Ohtani’s former interpreter pleads guilty in sports betting scandal

The former interpreter appeared in court in southern California on Tuesday to enter a guilty plea.

Ippei Mizuhara, the former interpreter for Los Angeles Dodgers star Shohei Ohtani, pleaded guilty on Tuesday to bank and tax fraud. 

Mizuhara admitted to stealing nearly $17 million from Ohtani to pay off his sports betting debts. 


Driving the news: Given his position as interpreter, Mizuhara exploited his personal and professional relationship with Ohtani to access bank accounts and siphon millions of dollars over several years. 

  • He resorted to impersonating Ohtani to bankers in order to settle his sports gambling debts using the player’s funds.
  • The fraudulent activity involved Mizuhara’s winnings totaling over $142 million deposited in his own account, while his losses from bets amounted to around $183 million, resulting in a net loss of nearly $41 million.
  • Mizuhara did not place any bets on baseball games, and there is no evidence that Ohtani was aware of the gambling.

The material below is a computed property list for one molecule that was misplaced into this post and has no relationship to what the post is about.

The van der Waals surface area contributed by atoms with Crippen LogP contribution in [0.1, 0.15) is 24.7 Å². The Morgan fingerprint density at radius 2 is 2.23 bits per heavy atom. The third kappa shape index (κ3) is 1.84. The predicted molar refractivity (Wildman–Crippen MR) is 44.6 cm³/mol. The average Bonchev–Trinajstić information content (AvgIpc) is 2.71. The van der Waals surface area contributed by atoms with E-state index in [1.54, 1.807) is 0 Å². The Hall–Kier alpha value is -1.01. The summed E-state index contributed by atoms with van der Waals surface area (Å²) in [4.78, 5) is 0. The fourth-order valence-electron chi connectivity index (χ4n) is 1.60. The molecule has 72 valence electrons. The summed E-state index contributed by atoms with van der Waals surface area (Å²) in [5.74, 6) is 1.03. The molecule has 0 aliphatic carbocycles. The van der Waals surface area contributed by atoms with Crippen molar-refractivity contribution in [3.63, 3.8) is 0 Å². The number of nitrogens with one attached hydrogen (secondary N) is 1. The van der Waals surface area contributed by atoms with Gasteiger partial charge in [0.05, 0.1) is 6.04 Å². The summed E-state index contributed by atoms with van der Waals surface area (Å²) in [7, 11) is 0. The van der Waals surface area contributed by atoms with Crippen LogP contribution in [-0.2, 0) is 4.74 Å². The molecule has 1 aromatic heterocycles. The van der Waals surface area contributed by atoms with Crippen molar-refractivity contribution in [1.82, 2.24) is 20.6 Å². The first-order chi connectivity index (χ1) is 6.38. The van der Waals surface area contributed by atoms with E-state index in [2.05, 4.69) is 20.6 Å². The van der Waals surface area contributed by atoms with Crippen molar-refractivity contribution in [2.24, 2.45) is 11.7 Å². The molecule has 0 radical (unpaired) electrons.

What we’re watching: Mizuhara is scheduled to be sentenced on Oct. 25. 

  • He faces a maximum of 30 years in prison for bank fraud and three years in prison for the false tax return charge. 
  • Mizuhara has also been ordered to pay restitution to Ohtani that could total nearly $17 million and over $1 million to the IRS. 

What they’re saying: Ohtani said in a statement Tuesday that it is time to close this chapter and move on, thanking his family and the Dodgers for their support. 

  • “Now that the investigation has been completed, this full admission of guilt has brought important closure to me and my family,” Ohtani said. “I want to sincerely thank the authorities for finishing their thorough and effective investigation so quickly and uncovering all of the evidence.”
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